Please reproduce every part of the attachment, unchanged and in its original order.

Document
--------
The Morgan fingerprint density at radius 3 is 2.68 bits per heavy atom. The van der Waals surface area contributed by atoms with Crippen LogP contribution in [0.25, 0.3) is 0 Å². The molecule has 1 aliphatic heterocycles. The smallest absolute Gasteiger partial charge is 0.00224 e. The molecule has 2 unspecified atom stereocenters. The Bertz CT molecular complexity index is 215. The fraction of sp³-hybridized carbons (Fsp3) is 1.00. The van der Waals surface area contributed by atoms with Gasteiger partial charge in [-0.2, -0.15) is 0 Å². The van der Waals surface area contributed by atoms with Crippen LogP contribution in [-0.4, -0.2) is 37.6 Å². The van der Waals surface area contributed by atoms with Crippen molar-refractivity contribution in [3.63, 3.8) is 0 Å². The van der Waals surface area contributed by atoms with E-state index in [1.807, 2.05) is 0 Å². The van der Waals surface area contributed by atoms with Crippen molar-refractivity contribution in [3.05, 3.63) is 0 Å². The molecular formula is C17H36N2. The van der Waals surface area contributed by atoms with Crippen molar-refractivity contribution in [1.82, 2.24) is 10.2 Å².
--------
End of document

The Morgan fingerprint density at radius 3 is 2.68 bits per heavy atom. The van der Waals surface area contributed by atoms with Crippen LogP contribution in [0.25, 0.3) is 0 Å². The molecule has 1 aliphatic heterocycles. The smallest absolute Gasteiger partial charge is 0.00224 e. The molecule has 2 unspecified atom stereocenters. The Bertz CT molecular complexity index is 215. The fraction of sp³-hybridized carbons (Fsp3) is 1.00. The van der Waals surface area contributed by atoms with Gasteiger partial charge in [-0.2, -0.15) is 0 Å². The van der Waals surface area contributed by atoms with Crippen LogP contribution in [-0.4, -0.2) is 37.6 Å². The van der Waals surface area contributed by atoms with Crippen molar-refractivity contribution in [3.63, 3.8) is 0 Å². The van der Waals surface area contributed by atoms with E-state index in [1.807, 2.05) is 0 Å². The van der Waals surface area contributed by atoms with Crippen molar-refractivity contribution in [3.05, 3.63) is 0 Å². The molecular formula is C17H36N2. The van der Waals surface area contributed by atoms with Crippen molar-refractivity contribution in [1.82, 2.24) is 10.2 Å².